I have never learned how to create my own spreadsheets, but thankfully a writer friend and colleague, W. Bradford Swift, has done the heavy lifting already. His writing tracker template lets you input the number of words written daily, and will also calculate your hourly output, if you care about such details. When you get to the bottom of Swift’s existing spreadsheet, you can just cut-and-paste the cells to extend the sheet. You can download the writing tracker free at Swift’s website. If you’re inclined to thank him, check out his sci-fi/fantasy books. If you’re looking for a way into his fiction, check out his short story, "Hunt Along the Iron River," which I enjoyed.

In other news:

I recently completed a good draft of my historical fantasy WIP, which I’m cryptically calling TIMoNY for the moment, and am taking some time off to catch up on the blog and write some other material. While we’re on the subject of tracking your writing progress, I can say that it took me about 60 days to write the first draft, 50 days to do the second draft, 20 to do the third. I’m happy with the results, but that’s not the same as saying I’m done, or even satisfied. I’m asking Denise to read it first, and I’ll revise with her input in mind. I already have a batch of changes I’d like to make, but I need the distance right now. So I’m working on some revisions to another book in the meantime.

"Bloody Signorina" in Hitchcock's!

Look for my short story in Hitchcock’s Mystery Mag!   I have a short story in the September 2013 issue of  Alfred Hitchcock’s Mystery Magazine (AHMM) , on newsstands now. Can’t believe I got a cover mention!  Truth is, I’m a little surprised how this story, “Bloody Signorina,” turned out. I’d call it an experiment. It doesn’t sound like my voice at all. It sounds like me pretending to be Jane Austen, an Italian Jane Austen, or something. Anyway, check it out and let me know. The detective who makes a brief appearance in this short goes on to bigger and more horrifying things in my next book,  The Marshal of the Borgo.  More on that book soon, I hope.  You can find a hard copy version of   AHMM   wherever magazines are sold. (My local B&N tends to carry it.) Failing that, in a few days you can download a single digital issue via  Amazon ,  Barnes & Noble ,  Apple iTunes ,  Zinio ,  Magzter ,  Sony , and  Google Play . Just make sure you are downloading the September 2013 issue.  (BTW: I’ve been reading and downloading these magazines via the Magzter app on my iPad, and it’s been great. Good customer service, too. Highly recommended.)  * * *  Speaking of magazines, my  piece for Plots With Guns  got a  little mention on a blog by Andy Henion , who is always “searching for the perfect sentence.” I hope the other sentences in the story added up to something equally enjoyable!

Look for my short story in Hitchcock’s Mystery Mag!

I have a short story in the September 2013 issue of Alfred Hitchcock’s Mystery Magazine (AHMM), on newsstands now. Can’t believe I got a cover mention!

Truth is, I’m a little surprised how this story, “Bloody Signorina,” turned out. I’d call it an experiment. It doesn’t sound like my voice at all. It sounds like me pretending to be Jane Austen, an Italian Jane Austen, or something. Anyway, check it out and let me know. The detective who makes a brief appearance in this short goes on to bigger and more horrifying things in my next book, The Marshal of the Borgo. More on that book soon, I hope.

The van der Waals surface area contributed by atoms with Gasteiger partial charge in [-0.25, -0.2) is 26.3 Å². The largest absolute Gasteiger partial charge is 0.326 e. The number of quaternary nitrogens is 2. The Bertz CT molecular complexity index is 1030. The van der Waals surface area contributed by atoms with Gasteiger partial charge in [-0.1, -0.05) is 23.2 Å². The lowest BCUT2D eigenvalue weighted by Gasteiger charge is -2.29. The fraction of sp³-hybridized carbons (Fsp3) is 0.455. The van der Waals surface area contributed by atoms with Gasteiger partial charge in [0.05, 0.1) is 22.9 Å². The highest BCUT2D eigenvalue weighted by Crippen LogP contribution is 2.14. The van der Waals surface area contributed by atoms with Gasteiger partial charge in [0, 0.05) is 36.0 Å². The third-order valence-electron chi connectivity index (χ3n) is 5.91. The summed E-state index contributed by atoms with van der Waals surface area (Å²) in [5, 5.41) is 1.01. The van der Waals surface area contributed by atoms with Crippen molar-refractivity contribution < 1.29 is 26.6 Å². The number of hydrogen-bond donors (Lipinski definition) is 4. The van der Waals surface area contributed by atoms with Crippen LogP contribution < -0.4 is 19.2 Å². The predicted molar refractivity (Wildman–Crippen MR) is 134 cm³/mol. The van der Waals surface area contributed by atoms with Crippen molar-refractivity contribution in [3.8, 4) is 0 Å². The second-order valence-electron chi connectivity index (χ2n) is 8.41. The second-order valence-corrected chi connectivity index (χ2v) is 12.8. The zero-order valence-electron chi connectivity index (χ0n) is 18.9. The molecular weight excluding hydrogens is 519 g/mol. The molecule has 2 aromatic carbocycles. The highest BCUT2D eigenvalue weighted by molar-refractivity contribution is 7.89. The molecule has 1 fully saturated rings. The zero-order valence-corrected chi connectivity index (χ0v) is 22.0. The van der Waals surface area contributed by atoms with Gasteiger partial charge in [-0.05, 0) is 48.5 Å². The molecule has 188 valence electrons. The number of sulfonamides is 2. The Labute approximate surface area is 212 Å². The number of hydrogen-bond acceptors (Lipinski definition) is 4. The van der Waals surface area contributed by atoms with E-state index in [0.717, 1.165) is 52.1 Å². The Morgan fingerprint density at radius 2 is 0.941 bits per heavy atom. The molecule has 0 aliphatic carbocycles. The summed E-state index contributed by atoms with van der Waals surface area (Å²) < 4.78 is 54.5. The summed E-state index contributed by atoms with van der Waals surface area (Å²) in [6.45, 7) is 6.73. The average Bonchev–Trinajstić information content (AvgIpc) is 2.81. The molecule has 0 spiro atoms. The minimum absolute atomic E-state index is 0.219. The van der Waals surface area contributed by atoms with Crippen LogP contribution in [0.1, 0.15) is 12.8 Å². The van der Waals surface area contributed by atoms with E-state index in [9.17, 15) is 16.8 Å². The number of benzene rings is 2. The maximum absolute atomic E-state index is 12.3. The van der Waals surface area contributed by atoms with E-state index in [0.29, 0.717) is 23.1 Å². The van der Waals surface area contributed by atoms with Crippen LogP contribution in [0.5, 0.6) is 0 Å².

You can find a hard copy version of AHMM wherever magazines are sold. (My local B&N tends to carry it.) Failing that, in a few days you can download a single digital issue via Amazon, Barnes & Noble, Apple iTunes, Zinio, Magzter, Sony, and Google Play. Just make sure you are downloading the September 2013 issue.

(BTW: I’ve been reading and downloading these magazines via the Magzter app on my iPad, and it’s been great. Good customer service, too. Highly recommended.)

* * *

Speaking of magazines, my piece for Plots With Guns got a little mention on a blog by Andy Henion, who is always “searching for the perfect sentence.” I hope the other sentences in the story added up to something equally enjoyable!

ARM OF DARKNESS is out now!

ARM OF DARKNESS.  A mysterious demonic stranger intrudes upon the lives of unsuspecting people, forcing them to make choices with horrific consequences. Six short stories.  * * *  His hand is fashioned from the night sky.  It is powerful, dark, deadly.  He dwells in the world’s oldest mountains and always comes bearing gifts.  Truth is, he cares nothing for you. He is a trickster, a prankster, a demonic being who desires only to wreak casual violence on every human he meets.  He’s about to offer you a bargain.   Piece of advice? Don’t trust him.   * * *    ARM OF DARKNESS  contains six short stories— Skullworm, Roadhouse, Glow, Kin, Sunshine Lady  and the origin story,  Arm of Darkness —for a total of 30,000 words. Three novel excerpts are also included in this e-book.   Available:    Kindle (US)     Kindle (UK)    Nook    iPad    Kobo    Smashwords    Paperback

ARM OF DARKNESS. A mysterious demonic stranger intrudes upon the lives of unsuspecting people, forcing them to make choices with horrific consequences. Six short stories.

* * *

His hand is fashioned from the night sky.

It is powerful, dark, deadly.

He dwells in the world’s oldest mountains and always comes bearing gifts.

Truth is, he cares nothing for you. He is a trickster, a prankster, a demonic being who desires only to wreak casual violence on every human he meets.

He’s about to offer you a bargain.

Piece of advice? Don’t trust him.

* * *

ARM OF DARKNESS contains six short stories—Skullworm, Roadhouse, Glow, Kin, Sunshine Lady and the origin story, Arm of Darkness—for a total of 30,000 words. Three novel excerpts are also included in this e-book.

Available:

Kindle (US)

Kindle (UK)

Nook

iPad

Kobo

Smashwords

Paperback